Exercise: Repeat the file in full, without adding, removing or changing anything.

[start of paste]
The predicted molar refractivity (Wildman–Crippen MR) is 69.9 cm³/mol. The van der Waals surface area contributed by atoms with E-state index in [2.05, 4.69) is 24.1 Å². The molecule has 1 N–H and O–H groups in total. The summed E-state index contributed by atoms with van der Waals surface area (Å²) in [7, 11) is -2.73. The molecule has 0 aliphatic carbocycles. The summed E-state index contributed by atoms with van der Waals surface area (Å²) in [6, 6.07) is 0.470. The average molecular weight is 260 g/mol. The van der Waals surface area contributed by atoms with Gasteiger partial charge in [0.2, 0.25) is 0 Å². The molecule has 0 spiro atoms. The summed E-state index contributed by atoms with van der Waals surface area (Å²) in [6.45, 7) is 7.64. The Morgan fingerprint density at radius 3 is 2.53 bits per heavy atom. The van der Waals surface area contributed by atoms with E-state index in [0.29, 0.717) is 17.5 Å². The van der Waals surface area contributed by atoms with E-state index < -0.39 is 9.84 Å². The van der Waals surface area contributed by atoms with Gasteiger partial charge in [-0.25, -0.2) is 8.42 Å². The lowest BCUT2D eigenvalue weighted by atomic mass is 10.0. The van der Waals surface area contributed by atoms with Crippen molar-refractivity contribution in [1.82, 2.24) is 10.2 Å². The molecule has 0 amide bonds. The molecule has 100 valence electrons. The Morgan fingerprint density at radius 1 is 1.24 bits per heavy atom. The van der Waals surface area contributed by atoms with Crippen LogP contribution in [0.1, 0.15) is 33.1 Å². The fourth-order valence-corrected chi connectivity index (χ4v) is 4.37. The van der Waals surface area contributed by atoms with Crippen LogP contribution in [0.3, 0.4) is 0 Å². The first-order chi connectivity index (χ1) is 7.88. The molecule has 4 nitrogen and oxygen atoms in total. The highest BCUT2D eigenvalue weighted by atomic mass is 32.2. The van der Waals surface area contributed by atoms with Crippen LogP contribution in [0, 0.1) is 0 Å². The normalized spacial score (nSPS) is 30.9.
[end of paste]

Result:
The predicted molar refractivity (Wildman–Crippen MR) is 69.9 cm³/mol. The van der Waals surface area contributed by atoms with E-state index in [2.05, 4.69) is 24.1 Å². The molecule has 1 N–H and O–H groups in total. The summed E-state index contributed by atoms with van der Waals surface area (Å²) in [7, 11) is -2.73. The molecule has 0 aliphatic carbocycles. The summed E-state index contributed by atoms with van der Waals surface area (Å²) in [6, 6.07) is 0.470. The average molecular weight is 260 g/mol. The van der Waals surface area contributed by atoms with Gasteiger partial charge in [0.2, 0.25) is 0 Å². The molecule has 0 spiro atoms. The summed E-state index contributed by atoms with van der Waals surface area (Å²) in [6.45, 7) is 7.64. The Morgan fingerprint density at radius 3 is 2.53 bits per heavy atom. The van der Waals surface area contributed by atoms with E-state index in [0.29, 0.717) is 17.5 Å². The van der Waals surface area contributed by atoms with E-state index < -0.39 is 9.84 Å². The van der Waals surface area contributed by atoms with Gasteiger partial charge in [-0.25, -0.2) is 8.42 Å². The lowest BCUT2D eigenvalue weighted by atomic mass is 10.0. The van der Waals surface area contributed by atoms with Crippen molar-refractivity contribution in [1.82, 2.24) is 10.2 Å². The molecule has 0 amide bonds. The molecule has 100 valence electrons. The Morgan fingerprint density at radius 1 is 1.24 bits per heavy atom. The van der Waals surface area contributed by atoms with Crippen LogP contribution in [0.1, 0.15) is 33.1 Å². The fourth-order valence-corrected chi connectivity index (χ4v) is 4.37. The van der Waals surface area contributed by atoms with Crippen LogP contribution in [0.3, 0.4) is 0 Å². The first-order chi connectivity index (χ1) is 7.88. The molecule has 4 nitrogen and oxygen atoms in total. The highest BCUT2D eigenvalue weighted by atomic mass is 32.2. The van der Waals surface area contributed by atoms with Crippen LogP contribution in [0, 0.1) is 0 Å². The normalized spacial score (nSPS) is 30.9.